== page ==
St. Mary's Law Journal
Economic necessity, expanding dockets, and judicial bias and unfairness are reasons for removing summary judgement practice from declaratory judgment trials in Texas. The Texas Supreme Court adopted the summary judgment rule primarily to prevent juries from considering arguably groundless causes, to reduce costs, and to increase "the efficient administration of justice." The Texas Supreme Court could prevent summary judgment practice in declaratory judgment cases.
Texas's judges have the power to decide questions of fact and law when considering whether to award declaratory relief, negating the perceived need to entertain motions for summary relief. Trial judges must employ those doctrines to interpret insureds' and insurers' duties and rights under liability and indemnity insurance contracts. Courts cavalierly or intentionally apply summary judgment rules automatically and quite inappropriately to achieve an outcome. Judges should consider former Texas Supreme Court justices' arguments about the pitfalls, dangers, and cavalier use of summary judgment practice. And more importantly, the summary judgement practice should be abolished from declaratory judgement trials in Texas.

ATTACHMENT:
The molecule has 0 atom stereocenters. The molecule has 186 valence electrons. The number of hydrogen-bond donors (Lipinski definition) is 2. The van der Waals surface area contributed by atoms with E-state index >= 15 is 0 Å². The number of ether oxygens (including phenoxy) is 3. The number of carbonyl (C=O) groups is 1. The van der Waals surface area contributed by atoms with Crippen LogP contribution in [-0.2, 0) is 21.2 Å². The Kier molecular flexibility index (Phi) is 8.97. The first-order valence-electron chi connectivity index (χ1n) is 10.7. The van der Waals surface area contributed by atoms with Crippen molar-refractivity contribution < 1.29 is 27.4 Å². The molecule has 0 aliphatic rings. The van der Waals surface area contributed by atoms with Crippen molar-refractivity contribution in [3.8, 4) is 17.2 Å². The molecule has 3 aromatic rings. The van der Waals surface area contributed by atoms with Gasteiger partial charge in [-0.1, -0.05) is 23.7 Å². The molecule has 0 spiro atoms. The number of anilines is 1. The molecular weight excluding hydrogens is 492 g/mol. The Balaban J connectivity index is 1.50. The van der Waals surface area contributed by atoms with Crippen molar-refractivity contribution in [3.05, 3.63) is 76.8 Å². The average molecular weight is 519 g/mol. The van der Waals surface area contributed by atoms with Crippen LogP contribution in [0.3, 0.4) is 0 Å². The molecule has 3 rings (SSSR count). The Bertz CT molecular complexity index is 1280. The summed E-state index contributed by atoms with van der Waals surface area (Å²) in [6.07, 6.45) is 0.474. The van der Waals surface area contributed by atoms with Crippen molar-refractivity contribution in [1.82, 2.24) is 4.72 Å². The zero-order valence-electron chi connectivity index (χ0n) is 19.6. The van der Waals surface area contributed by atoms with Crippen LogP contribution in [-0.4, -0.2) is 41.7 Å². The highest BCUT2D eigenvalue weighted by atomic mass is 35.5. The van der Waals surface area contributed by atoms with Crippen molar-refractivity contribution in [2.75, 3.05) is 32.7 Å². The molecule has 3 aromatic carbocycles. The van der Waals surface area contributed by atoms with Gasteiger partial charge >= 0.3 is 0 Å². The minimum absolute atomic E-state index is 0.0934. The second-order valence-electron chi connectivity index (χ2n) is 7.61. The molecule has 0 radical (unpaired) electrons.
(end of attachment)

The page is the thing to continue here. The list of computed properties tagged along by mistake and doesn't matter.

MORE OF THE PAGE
Willy E. Rice, Questionable Summary Judgments, Appearances of Judicial Bias, and Insurance Defense in Texas Declaratory-Judgment Trials: A Proposal and Arguments for Revising Texas Rules of Civil Procedure 166a(a), 166a(b), and 166a(i),